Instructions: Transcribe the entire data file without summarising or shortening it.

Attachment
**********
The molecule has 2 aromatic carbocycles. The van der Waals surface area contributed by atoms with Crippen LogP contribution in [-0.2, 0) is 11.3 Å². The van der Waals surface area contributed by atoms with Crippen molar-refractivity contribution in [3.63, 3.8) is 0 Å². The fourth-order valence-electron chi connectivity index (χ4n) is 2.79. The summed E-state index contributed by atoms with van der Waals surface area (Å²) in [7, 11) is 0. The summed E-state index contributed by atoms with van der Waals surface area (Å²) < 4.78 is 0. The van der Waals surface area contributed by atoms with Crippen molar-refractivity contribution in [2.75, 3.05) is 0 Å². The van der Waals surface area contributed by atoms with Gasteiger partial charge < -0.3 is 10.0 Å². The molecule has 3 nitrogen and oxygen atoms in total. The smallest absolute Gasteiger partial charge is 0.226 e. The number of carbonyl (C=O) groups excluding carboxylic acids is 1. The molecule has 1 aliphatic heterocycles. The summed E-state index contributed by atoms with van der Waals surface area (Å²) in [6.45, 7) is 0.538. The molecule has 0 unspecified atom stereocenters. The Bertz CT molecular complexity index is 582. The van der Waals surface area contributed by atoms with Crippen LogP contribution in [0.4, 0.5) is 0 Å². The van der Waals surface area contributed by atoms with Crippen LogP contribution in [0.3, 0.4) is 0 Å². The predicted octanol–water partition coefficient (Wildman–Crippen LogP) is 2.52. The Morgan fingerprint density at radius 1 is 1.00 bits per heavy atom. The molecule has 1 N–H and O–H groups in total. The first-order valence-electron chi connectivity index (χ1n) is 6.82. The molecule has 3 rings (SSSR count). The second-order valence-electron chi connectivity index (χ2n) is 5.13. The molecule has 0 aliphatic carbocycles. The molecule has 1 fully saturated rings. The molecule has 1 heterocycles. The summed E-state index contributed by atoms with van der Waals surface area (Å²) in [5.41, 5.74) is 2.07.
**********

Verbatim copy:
The molecule has 2 aromatic carbocycles. The van der Waals surface area contributed by atoms with Crippen LogP contribution in [-0.2, 0) is 11.3 Å². The van der Waals surface area contributed by atoms with Crippen molar-refractivity contribution in [3.63, 3.8) is 0 Å². The fourth-order valence-electron chi connectivity index (χ4n) is 2.79. The summed E-state index contributed by atoms with van der Waals surface area (Å²) in [7, 11) is 0. The summed E-state index contributed by atoms with van der Waals surface area (Å²) < 4.78 is 0. The van der Waals surface area contributed by atoms with Crippen molar-refractivity contribution in [2.75, 3.05) is 0 Å². The van der Waals surface area contributed by atoms with Gasteiger partial charge < -0.3 is 10.0 Å². The molecule has 3 nitrogen and oxygen atoms in total. The smallest absolute Gasteiger partial charge is 0.226 e. The number of carbonyl (C=O) groups excluding carboxylic acids is 1. The molecule has 1 aliphatic heterocycles. The summed E-state index contributed by atoms with van der Waals surface area (Å²) in [6.45, 7) is 0.538. The molecule has 0 unspecified atom stereocenters. The Bertz CT molecular complexity index is 582. The van der Waals surface area contributed by atoms with Crippen LogP contribution in [0.4, 0.5) is 0 Å². The van der Waals surface area contributed by atoms with Crippen LogP contribution in [0.3, 0.4) is 0 Å². The predicted octanol–water partition coefficient (Wildman–Crippen LogP) is 2.52. The Morgan fingerprint density at radius 1 is 1.00 bits per heavy atom. The molecule has 1 N–H and O–H groups in total. The first-order valence-electron chi connectivity index (χ1n) is 6.82. The molecule has 3 rings (SSSR count). The second-order valence-electron chi connectivity index (χ2n) is 5.13. The molecule has 0 aliphatic carbocycles. The molecule has 1 fully saturated rings. The molecule has 1 heterocycles. The summed E-state index contributed by atoms with van der Waals surface area (Å²) in [5.41, 5.74) is 2.07.